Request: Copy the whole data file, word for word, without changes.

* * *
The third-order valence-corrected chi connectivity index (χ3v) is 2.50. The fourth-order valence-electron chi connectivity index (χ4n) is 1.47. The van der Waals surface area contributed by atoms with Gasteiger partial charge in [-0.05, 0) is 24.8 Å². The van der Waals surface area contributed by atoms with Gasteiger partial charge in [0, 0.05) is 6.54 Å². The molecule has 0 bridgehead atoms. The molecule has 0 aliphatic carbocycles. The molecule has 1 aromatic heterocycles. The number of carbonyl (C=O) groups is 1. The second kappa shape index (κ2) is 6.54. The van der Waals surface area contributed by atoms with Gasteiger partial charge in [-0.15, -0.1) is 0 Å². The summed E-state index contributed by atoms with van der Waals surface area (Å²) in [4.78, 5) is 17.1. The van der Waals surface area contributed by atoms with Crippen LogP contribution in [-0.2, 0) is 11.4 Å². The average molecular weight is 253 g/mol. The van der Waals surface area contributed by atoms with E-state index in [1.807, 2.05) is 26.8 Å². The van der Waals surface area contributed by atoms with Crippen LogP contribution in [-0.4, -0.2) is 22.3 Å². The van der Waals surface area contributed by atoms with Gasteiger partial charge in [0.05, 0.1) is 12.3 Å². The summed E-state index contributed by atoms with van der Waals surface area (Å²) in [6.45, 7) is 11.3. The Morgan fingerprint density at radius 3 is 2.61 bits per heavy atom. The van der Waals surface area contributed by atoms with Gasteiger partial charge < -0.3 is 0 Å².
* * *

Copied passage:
The third-order valence-corrected chi connectivity index (χ3v) is 2.50. The fourth-order valence-electron chi connectivity index (χ4n) is 1.47. The van der Waals surface area contributed by atoms with Gasteiger partial charge in [-0.05, 0) is 24.8 Å². The van der Waals surface area contributed by atoms with Gasteiger partial charge in [0, 0.05) is 6.54 Å². The molecule has 0 bridgehead atoms. The molecule has 0 aliphatic carbocycles. The molecule has 1 aromatic heterocycles. The number of carbonyl (C=O) groups is 1. The second kappa shape index (κ2) is 6.54. The van der Waals surface area contributed by atoms with Gasteiger partial charge in [-0.15, -0.1) is 0 Å². The summed E-state index contributed by atoms with van der Waals surface area (Å²) in [4.78, 5) is 17.1. The van der Waals surface area contributed by atoms with Crippen LogP contribution in [-0.2, 0) is 11.4 Å². The average molecular weight is 253 g/mol. The van der Waals surface area contributed by atoms with E-state index in [1.807, 2.05) is 26.8 Å². The van der Waals surface area contributed by atoms with Crippen LogP contribution in [-0.4, -0.2) is 22.3 Å². The van der Waals surface area contributed by atoms with Gasteiger partial charge in [0.05, 0.1) is 12.3 Å². The summed E-state index contributed by atoms with van der Waals surface area (Å²) in [6.45, 7) is 11.3. The Morgan fingerprint density at radius 3 is 2.61 bits per heavy atom. The van der Waals surface area contributed by atoms with Gasteiger partial charge < -0.3 is 0 Å².